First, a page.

When the GOP is Held Hostage by What They Helped Create.

With Trump, Republican lawmakers and media personalities have dug themselves a hole they may not be able to get out of any time soon.

Lauren Elizabeth
Dec 5, 2020 · 4 min read
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Carolyn Kaster/AP

When considering all the various ways Donald Trump has attempted to subvert the results of the 2020 election and how Republican lawmakers and media personalities alike have responded, I keep thinking about Laura Ingraham. I keep thinking about her monologue following the certification of the Michigan election, and the way she chose to communicate with her audience about what was likely to happen moving forward. In a segment entitled: ‘Where things really stand post election’, the FOX News host said:

“…Legal challenges continue in a number of states, serious questions about vote counting, poll watcher access are outstanding, but unless the legal situation changes in a dramatic and frankly unlikely manner, Joe Biden will be inaugurated on January 20th. Now, to say this does not mean I don’t think that this election was rife with problems and potential fraud, and to say this does not constitute being a sellout to the conservative populous movement that I’ve been fighting for for I don’t know, 25 years. And it does not mean I disagree at all with President’s right and obligation to pursue all legitimate legal challenges to this outcome. To say this constitutes living in reality, and if I offered you a false reality, if I told you that there was an excellent phenomenal chance that the Supreme Court was going to step in and deliver a victory to President Trump, I’d be lying to you.”

When first watching Republicans in positions of power attempt to grapple with how to handle Donald Trump’s loss, I was hesitant to liken it to a sort of hostage situation as so many others have. But when watching someone like Laura Ingraham essentially pleading with her audience not to be angry with or abandon for trying to tell them the truth, it’s difficult to determine what else to describe it as. Right in front of us, it’s as hilarious as it is unnerving to watch people like Ingraham and Tucker Carlson attempt to navigate their way around something they actively helped to not only create, but elevate. Before our very eyes, we are watching pundits grapple with the fact that they have created an audience who they know if they don’t feed them the propaganda they want to hear, they’ll find someone else who will. But of course, the problem extends beyond the GOP’s television personalities and commentators.

Out of the 249 Republican lawmakers in the House and Senate, only 25 have acknowledged that Joe Biden is President-Elect.

Of the 25 who finally decided to admit defeat, most made statements similar to Pat Toomey, who said:

“Make no mistake about it, I am deeply disappointed that President Trump and Vice President Pence were not re-elected. I endorsed the president and voted for him. During his four years in office, his administration achieved much for the American people. The tax relief and regulatory overhauls that President Trump enacted with Republicans in Congress produced the strongest economy of my adult life. He also should be applauded for forging historic peace agreements in the Middle East, facilitating the rapid development of a COVID-19 vaccine through Operation Warp Speed, appointing three outstanding Supreme Court justices, and keeping America safe by neutralizing ISIS and killing terrorists like Qasem Soleimani and Abu Bakr al-Baghdadi. To ensure that he is remembered for these outstanding accomplishments, and to help unify our country, President Trump should accept the outcome of the election and facilitate the presidential transition process.”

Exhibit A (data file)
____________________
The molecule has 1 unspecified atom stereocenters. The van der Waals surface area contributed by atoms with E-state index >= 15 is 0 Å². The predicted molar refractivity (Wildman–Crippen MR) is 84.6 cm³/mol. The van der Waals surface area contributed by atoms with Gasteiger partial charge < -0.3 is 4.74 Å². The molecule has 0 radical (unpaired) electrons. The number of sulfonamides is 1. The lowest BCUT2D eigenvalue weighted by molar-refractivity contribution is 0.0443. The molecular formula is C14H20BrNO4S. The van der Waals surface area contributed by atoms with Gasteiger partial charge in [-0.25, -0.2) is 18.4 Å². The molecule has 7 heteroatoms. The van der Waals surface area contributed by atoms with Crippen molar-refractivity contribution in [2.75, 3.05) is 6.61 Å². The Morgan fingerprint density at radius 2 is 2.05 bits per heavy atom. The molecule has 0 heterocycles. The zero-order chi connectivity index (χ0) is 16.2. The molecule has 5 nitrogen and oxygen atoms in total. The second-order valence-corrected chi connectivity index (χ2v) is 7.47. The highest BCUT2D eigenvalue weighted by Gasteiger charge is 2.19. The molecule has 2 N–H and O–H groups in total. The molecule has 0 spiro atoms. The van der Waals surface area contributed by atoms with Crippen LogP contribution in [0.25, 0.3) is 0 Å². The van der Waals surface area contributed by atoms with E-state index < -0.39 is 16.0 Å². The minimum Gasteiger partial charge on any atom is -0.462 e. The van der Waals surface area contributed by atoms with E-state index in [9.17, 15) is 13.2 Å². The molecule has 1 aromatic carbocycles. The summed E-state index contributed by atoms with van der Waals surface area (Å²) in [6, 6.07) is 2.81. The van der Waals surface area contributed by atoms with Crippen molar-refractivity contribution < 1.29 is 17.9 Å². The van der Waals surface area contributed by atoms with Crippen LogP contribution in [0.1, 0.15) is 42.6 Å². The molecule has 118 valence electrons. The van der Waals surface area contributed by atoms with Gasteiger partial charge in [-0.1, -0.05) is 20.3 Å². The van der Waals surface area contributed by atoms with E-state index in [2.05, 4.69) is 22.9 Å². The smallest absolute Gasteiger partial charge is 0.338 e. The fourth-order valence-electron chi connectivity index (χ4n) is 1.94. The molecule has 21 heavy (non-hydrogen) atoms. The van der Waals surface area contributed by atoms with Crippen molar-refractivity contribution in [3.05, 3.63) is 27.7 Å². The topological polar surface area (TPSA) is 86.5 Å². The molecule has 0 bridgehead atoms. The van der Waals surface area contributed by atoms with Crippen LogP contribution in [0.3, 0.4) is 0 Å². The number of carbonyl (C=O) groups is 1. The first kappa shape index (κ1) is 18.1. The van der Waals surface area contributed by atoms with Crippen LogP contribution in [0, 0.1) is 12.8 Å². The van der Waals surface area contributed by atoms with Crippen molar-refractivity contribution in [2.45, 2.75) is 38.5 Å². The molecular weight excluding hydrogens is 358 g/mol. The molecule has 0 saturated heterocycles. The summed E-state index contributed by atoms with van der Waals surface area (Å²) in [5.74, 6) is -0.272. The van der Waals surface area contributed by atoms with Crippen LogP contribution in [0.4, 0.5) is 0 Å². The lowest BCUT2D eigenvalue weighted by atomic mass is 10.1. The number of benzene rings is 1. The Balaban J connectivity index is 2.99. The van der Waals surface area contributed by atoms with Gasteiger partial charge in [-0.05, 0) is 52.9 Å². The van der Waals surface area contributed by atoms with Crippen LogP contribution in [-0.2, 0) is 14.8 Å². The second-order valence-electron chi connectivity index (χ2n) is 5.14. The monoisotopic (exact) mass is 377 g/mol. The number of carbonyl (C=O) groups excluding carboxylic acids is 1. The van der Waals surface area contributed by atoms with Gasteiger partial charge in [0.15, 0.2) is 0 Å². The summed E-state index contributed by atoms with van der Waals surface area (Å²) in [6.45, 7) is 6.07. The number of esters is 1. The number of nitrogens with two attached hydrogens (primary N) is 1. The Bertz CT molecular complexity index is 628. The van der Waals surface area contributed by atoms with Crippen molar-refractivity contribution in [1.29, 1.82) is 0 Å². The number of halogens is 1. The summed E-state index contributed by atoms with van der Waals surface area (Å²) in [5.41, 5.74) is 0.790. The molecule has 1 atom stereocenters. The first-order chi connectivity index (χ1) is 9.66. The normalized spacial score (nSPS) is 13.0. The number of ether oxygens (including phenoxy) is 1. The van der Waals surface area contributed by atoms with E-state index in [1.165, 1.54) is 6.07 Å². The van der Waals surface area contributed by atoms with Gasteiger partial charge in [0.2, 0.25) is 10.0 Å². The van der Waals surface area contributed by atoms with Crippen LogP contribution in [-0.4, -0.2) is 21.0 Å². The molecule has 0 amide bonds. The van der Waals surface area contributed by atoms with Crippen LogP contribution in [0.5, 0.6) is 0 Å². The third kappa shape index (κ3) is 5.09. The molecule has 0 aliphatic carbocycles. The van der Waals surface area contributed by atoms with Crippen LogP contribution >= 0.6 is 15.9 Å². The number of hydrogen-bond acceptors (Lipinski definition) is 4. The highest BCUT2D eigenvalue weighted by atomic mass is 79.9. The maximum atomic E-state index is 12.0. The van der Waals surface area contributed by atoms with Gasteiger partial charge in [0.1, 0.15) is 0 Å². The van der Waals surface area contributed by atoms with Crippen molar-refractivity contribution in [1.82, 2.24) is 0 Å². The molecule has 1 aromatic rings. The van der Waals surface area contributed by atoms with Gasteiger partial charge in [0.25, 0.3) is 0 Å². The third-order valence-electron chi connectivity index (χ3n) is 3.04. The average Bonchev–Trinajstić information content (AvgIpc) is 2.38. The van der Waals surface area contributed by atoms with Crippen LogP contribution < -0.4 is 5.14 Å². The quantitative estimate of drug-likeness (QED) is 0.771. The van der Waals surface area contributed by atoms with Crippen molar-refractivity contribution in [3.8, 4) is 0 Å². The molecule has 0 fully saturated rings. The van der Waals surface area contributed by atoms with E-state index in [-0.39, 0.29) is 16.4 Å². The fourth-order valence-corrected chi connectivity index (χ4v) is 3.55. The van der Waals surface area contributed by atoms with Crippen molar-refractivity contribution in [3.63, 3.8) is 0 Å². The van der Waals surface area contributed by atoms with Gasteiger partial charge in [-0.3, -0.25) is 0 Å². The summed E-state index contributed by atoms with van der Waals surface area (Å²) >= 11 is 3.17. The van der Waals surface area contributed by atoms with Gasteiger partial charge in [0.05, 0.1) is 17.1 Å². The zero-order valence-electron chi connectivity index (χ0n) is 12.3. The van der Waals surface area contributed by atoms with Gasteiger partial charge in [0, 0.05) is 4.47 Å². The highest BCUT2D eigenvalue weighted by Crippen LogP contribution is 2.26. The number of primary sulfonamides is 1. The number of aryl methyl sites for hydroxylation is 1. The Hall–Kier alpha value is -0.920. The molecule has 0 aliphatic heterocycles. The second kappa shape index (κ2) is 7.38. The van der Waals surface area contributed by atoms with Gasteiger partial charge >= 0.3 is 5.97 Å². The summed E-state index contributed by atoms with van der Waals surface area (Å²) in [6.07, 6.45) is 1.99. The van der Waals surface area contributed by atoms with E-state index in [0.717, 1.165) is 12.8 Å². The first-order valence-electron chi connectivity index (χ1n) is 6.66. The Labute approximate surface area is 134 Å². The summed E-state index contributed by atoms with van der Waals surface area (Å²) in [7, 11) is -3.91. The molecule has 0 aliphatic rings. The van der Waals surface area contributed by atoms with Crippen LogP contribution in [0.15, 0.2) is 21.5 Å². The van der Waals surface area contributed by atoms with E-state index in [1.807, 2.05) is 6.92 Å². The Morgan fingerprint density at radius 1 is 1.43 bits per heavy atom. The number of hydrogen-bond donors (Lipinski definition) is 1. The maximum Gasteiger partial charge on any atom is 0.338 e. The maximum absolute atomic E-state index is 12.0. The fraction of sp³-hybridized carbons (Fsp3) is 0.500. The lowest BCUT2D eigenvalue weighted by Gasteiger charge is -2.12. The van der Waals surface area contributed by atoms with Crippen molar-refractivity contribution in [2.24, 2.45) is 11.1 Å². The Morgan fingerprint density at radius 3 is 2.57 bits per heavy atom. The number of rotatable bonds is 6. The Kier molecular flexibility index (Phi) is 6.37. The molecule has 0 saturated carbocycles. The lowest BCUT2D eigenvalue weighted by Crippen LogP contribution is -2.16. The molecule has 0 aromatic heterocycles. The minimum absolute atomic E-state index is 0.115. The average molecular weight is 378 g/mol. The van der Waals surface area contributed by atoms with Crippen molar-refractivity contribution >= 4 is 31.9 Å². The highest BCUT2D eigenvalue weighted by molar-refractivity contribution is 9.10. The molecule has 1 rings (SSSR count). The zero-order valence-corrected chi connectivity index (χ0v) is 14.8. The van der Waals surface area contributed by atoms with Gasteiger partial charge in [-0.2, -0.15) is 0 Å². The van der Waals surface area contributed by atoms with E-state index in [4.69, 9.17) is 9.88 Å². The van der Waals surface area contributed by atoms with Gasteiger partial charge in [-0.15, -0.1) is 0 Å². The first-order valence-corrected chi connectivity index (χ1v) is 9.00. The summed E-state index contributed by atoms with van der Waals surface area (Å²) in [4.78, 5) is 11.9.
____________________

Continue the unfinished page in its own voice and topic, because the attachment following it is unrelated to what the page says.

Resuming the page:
In the midst of a situation in which Donald Trump is still pursuing avenues to steal the election even when all viable options are essentially gone, Toomey seems more worried about making the President angry and costing Republicans the Senate Majority after the Georgia runoff elections. These are the words of a Senator who seems entirely aware of the fact that the man he helped to elevate and whose base he has helped to rally could be the very entities that cost him his power as part of the Senate majority.

Of all the reasons there are to be interested in what Joe Biden’s administration is shaping up to be, the right wing itself seems to be reminding us that the biggest red flag of all is Biden’s idea that once Trump is out of office, Republicans will somehow see the light. When the GOP is showing every indication that they don’t even seem to have control of the monster they have helped to create, which now instead seems to control their every political calculation, wouldn’t it be more prudent to expect they will act accordingly?

It may seem repetitive, even boring to continue to address this phenomenon, but so long as it continues to be a reality, it is too dangerous and indicative of the future of the Republican party to ignore.

Lauren Elizabeth

Written by

Lauren is a writer & leftist with analysis on topics related to politics & policy. She can be reached at LaurenMartinchek@gmail.com or Twitter @xlauren_mx

Dialogue & Discourse

News and ideas worthy of discourse. Fundamentally informative and intelligently analytical.

Lauren Elizabeth

Written by

Lauren is a writer & leftist with analysis on topics related to politics & policy. She can be reached at LaurenMartinchek@gmail.com or Twitter @xlauren_mx

Dialogue & Discourse

News and ideas worthy of discourse. Fundamentally informative and intelligently analytical.

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